Headquartered in North Kingstown, RI, Hexagon Manufacturing Intelligence develops, manufactures, and distributes dimensional metrology hardware, software, and accessories. The company’s products boost efficiency, productivity, and quality across industrial, manufacturing, infrastructure, safety, and mobility applications throughout the United States and across the globe.
Hexagon was experiencing unscheduled equipment downtime on their CNC milling machines. True to the company’s mission, Senior Manufacturing Engineer Brian Malloy wanted to gather measurements that would help the team understand what was happening by applying Six Sigma principles utilizing the DMAIC (Define-Measure-Analyze-Improve-Control) method.
Hexagon reached out to Polaris MEP and project manager Phil Ward. “I have limited bandwidth as an engineer. Having Polaris MEP as a partner allowed us to have our resources work on other projects that also contributed to generating revenue.”
The team started with one CNC machine, observing both operations and maintenance personnel. Ward and Malloy reviewed the machine performance metrics, maintenance records, replacement parts usage and spare parts inventory.
Data revealed that maintenance was inconsistent and often not aligned with machine’s true requirements. Lack of knowledge led to material waste, repeated calls to external specialists and machine downtime. Ownership of the problem also was not clear to Production Management or Facilities.
|Approximately 240-labor hours saved/yr: ~$12K annually|
|year-to-date savings of $8K = roughly $14K/yr|
|Throughput increased 15%|
|77% reduction in downtime for maintenance
8% increase in uptime
“The operators are enthusiastic – they don’t want to deal with breakdowns and downtime. The production manager is very enthusiastic – he’s getting more throughput with less cost. It wouldn’t have happened in the timeframe defined without the Hexagon/Polaris MEP team approach.”
Senior Manufacturing Engineer, Hexagon Manufacturing Intelligence
The Hexagon/Polaris MEP team collaborated with CNC machine suppliers to document recommended maintenance procedures and frequencies. The team developed Standardized Work Instructions (SWI) that reflected the true requirements and a Gantt chart of tasks that is posted monthly.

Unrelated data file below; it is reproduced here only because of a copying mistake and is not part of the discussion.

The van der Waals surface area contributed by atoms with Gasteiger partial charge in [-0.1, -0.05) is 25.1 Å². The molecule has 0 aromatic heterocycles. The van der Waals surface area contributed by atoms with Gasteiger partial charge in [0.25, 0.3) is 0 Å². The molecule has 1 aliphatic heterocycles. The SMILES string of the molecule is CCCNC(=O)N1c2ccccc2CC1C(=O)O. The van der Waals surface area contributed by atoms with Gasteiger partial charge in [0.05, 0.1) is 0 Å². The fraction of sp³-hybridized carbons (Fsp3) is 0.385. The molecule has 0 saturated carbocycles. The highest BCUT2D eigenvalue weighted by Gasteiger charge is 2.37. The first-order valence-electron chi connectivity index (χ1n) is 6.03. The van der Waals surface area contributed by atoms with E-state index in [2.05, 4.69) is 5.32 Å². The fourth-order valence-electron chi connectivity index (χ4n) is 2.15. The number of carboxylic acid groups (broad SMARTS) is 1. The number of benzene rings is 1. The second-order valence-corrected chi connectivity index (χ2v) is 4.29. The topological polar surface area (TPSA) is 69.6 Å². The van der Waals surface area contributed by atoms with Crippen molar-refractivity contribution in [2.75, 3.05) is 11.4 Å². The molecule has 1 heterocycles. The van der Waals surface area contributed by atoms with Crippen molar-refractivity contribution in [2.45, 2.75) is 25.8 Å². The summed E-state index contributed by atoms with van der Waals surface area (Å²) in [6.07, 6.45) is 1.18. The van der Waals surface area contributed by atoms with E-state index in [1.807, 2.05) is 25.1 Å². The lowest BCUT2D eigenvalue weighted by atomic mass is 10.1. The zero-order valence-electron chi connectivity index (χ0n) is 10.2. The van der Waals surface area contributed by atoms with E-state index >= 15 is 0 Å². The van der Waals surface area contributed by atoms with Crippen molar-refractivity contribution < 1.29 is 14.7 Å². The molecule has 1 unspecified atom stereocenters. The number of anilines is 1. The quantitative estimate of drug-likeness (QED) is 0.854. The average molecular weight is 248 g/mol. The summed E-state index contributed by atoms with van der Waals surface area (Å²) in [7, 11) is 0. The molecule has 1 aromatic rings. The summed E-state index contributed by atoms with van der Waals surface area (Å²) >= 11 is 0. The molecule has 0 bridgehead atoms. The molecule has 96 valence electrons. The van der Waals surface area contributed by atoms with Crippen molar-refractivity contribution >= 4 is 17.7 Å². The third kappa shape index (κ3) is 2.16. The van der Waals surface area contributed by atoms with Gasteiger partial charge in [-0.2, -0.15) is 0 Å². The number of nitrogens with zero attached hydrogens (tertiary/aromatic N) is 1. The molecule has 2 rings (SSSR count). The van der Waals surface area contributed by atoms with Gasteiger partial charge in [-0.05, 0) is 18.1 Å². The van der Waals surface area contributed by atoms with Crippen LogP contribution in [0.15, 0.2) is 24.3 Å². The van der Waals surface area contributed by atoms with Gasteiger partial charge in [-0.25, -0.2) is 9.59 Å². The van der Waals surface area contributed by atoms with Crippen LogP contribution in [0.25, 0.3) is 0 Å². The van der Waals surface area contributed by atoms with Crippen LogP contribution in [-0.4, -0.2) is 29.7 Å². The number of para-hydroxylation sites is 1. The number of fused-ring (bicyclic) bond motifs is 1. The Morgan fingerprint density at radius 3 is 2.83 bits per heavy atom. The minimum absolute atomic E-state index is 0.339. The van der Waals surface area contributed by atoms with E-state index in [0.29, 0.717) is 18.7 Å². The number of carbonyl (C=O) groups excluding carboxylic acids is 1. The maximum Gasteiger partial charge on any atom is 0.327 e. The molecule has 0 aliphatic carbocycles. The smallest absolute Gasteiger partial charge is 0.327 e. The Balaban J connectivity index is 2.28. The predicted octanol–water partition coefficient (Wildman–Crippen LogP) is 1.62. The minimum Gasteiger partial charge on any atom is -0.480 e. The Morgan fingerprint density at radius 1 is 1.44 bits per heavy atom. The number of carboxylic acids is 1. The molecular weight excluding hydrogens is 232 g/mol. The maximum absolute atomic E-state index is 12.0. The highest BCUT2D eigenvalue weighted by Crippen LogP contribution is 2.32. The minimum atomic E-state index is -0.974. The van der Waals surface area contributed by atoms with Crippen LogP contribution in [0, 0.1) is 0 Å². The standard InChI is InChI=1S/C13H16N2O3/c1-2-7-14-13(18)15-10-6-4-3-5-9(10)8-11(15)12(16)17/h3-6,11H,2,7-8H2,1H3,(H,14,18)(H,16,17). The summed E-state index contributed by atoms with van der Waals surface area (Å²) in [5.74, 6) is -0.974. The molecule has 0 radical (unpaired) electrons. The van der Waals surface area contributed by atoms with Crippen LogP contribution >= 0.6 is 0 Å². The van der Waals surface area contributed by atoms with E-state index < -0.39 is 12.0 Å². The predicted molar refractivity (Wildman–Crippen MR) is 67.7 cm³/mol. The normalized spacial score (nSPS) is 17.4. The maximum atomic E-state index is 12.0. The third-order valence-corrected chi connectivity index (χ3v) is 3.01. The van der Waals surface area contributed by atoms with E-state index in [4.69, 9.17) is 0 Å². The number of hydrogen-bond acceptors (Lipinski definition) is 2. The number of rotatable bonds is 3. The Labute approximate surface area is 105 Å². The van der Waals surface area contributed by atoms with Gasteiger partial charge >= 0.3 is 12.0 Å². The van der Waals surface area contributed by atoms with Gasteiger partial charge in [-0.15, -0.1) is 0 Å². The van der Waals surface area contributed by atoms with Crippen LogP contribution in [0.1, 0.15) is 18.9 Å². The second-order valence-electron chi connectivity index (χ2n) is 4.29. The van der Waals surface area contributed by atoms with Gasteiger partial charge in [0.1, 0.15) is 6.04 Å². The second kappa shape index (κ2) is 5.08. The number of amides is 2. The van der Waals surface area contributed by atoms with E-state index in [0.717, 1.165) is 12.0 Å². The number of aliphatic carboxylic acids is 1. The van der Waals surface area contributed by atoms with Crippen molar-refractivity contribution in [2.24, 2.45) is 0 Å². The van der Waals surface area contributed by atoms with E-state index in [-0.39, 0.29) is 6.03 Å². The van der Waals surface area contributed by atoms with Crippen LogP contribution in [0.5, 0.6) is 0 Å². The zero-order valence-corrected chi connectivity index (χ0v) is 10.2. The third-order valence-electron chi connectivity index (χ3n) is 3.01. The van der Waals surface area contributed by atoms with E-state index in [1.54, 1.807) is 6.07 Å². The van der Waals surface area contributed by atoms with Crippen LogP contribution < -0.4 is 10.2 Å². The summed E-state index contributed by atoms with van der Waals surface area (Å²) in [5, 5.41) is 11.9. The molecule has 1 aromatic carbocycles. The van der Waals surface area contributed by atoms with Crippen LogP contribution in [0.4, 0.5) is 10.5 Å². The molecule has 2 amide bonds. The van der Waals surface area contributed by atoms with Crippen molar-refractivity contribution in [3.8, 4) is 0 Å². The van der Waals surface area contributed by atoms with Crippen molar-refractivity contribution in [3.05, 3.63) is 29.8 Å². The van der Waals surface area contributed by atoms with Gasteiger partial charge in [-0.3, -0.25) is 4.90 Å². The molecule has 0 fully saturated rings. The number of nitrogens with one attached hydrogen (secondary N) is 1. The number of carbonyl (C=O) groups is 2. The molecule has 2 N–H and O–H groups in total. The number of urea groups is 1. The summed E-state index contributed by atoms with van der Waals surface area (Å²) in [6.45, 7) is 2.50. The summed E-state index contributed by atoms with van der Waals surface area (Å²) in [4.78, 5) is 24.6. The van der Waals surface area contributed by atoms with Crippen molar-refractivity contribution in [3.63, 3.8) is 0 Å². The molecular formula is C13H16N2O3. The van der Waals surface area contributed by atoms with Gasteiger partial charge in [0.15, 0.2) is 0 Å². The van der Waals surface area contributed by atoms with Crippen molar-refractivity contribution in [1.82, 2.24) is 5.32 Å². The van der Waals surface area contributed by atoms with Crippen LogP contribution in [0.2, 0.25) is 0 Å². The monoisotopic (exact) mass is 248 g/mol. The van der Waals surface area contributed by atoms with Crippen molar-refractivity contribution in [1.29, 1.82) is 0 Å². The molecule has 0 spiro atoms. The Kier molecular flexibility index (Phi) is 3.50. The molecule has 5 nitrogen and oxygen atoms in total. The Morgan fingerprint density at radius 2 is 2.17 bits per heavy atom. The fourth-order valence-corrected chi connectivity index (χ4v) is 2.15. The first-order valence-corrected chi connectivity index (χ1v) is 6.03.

Finally, Ward created a Visual Management System for the department. This Lean tool promotes OLPC – operator led process control.
“This board was an improved method to more easily assess the operational status of the Part Manufacturing Department and to solicit input. Operators appreciate having a heightened level of ownership and responsibility in the process,” said Malloy. “They’re fully engaged. If they identify an operational issue or improvement opportunity, they’ll share that with a manufacturing engineer.”
A side effect of the pilot was organization of the spare parts inventory. Lack of understanding often meant urgent calls to specialists for needed items or downtime while waiting for parts delivery. “Now knowing exactly what we need to do long term, we know what parts have to be on hand to allow facilities to do their job,” said Malloy. “This was an added benefit. It was an outcome we hadn’t planned on.”
The process has been repeated with all CNC’s within Hexagon’s Part Manufacturing Department. “We now have a documented historical system in place to define both what the expectations are, when they are to be completed and by whom,” said Malloy. “I can tell you the last time we changed a filter, performed lubrication or cleaned the turret on a machine, etc.”
Malloy says his intent for the project was to understand and cut costs, not to generate revenue or increase Hexagon’s throughput – but both “side benefits” resulted.
Cost savings were realized both in raw material costs and work hours. The facilities team had been performing maintenance on weekends to try to reduce impact on production. These overtime hours were eliminated with SWI.
Malloy provided an example of material savings. “Cutting fluid was being dumped every two weeks, when analytical testing confirmed an alternative dump frequency of eight to twelve months was attainable. That one change saved Hexagon $24,000 annually in cutting fluid costs.”